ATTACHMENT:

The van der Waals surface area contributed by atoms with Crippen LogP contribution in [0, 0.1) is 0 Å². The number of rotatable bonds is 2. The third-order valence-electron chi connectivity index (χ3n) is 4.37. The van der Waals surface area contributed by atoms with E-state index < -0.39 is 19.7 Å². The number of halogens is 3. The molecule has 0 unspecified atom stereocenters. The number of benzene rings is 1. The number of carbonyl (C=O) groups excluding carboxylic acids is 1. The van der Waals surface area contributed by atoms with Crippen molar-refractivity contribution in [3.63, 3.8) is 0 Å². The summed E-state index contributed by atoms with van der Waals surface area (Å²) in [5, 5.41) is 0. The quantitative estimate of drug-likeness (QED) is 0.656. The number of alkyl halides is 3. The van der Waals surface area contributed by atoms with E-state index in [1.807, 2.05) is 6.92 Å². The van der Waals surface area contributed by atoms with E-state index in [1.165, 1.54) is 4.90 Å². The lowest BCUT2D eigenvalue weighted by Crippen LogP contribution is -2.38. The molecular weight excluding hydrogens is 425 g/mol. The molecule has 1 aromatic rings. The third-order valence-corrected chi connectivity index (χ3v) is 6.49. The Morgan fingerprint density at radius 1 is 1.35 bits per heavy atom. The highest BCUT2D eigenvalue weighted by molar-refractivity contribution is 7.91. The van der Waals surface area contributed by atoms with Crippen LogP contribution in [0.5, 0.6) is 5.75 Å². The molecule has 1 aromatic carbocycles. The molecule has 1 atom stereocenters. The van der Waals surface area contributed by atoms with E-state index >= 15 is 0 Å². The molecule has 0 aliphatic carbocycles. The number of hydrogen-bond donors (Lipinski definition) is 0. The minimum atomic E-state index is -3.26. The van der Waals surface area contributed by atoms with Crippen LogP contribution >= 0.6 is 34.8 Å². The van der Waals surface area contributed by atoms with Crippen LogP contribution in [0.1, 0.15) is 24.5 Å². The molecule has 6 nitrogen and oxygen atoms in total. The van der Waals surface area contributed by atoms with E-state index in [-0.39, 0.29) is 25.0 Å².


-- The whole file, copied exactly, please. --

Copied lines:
The van der Waals surface area contributed by atoms with Crippen LogP contribution in [0, 0.1) is 0 Å². The number of rotatable bonds is 2. The third-order valence-electron chi connectivity index (χ3n) is 4.37. The van der Waals surface area contributed by atoms with E-state index < -0.39 is 19.7 Å². The number of halogens is 3. The molecule has 0 unspecified atom stereocenters. The number of benzene rings is 1. The number of carbonyl (C=O) groups excluding carboxylic acids is 1. The van der Waals surface area contributed by atoms with Crippen molar-refractivity contribution in [3.63, 3.8) is 0 Å². The summed E-state index contributed by atoms with van der Waals surface area (Å²) in [5, 5.41) is 0. The quantitative estimate of drug-likeness (QED) is 0.656. The number of alkyl halides is 3. The van der Waals surface area contributed by atoms with E-state index in [1.807, 2.05) is 6.92 Å². The van der Waals surface area contributed by atoms with E-state index in [1.165, 1.54) is 4.90 Å². The lowest BCUT2D eigenvalue weighted by Crippen LogP contribution is -2.38. The molecular weight excluding hydrogens is 425 g/mol. The molecule has 1 aromatic rings. The third-order valence-corrected chi connectivity index (χ3v) is 6.49. The Morgan fingerprint density at radius 1 is 1.35 bits per heavy atom. The highest BCUT2D eigenvalue weighted by molar-refractivity contribution is 7.91. The van der Waals surface area contributed by atoms with Crippen LogP contribution in [0.5, 0.6) is 5.75 Å². The molecule has 1 aromatic carbocycles. The molecule has 1 atom stereocenters. The van der Waals surface area contributed by atoms with E-state index >= 15 is 0 Å². The molecule has 0 aliphatic carbocycles. The number of hydrogen-bond donors (Lipinski definition) is 0. The minimum atomic E-state index is -3.26. The van der Waals surface area contributed by atoms with Crippen LogP contribution >= 0.6 is 34.8 Å². The van der Waals surface area contributed by atoms with Crippen LogP contribution in [0.1, 0.15) is 24.5 Å². The molecule has 6 nitrogen and oxygen atoms in total. The van der Waals surface area contributed by atoms with E-state index in [-0.39, 0.29) is 25.0 Å².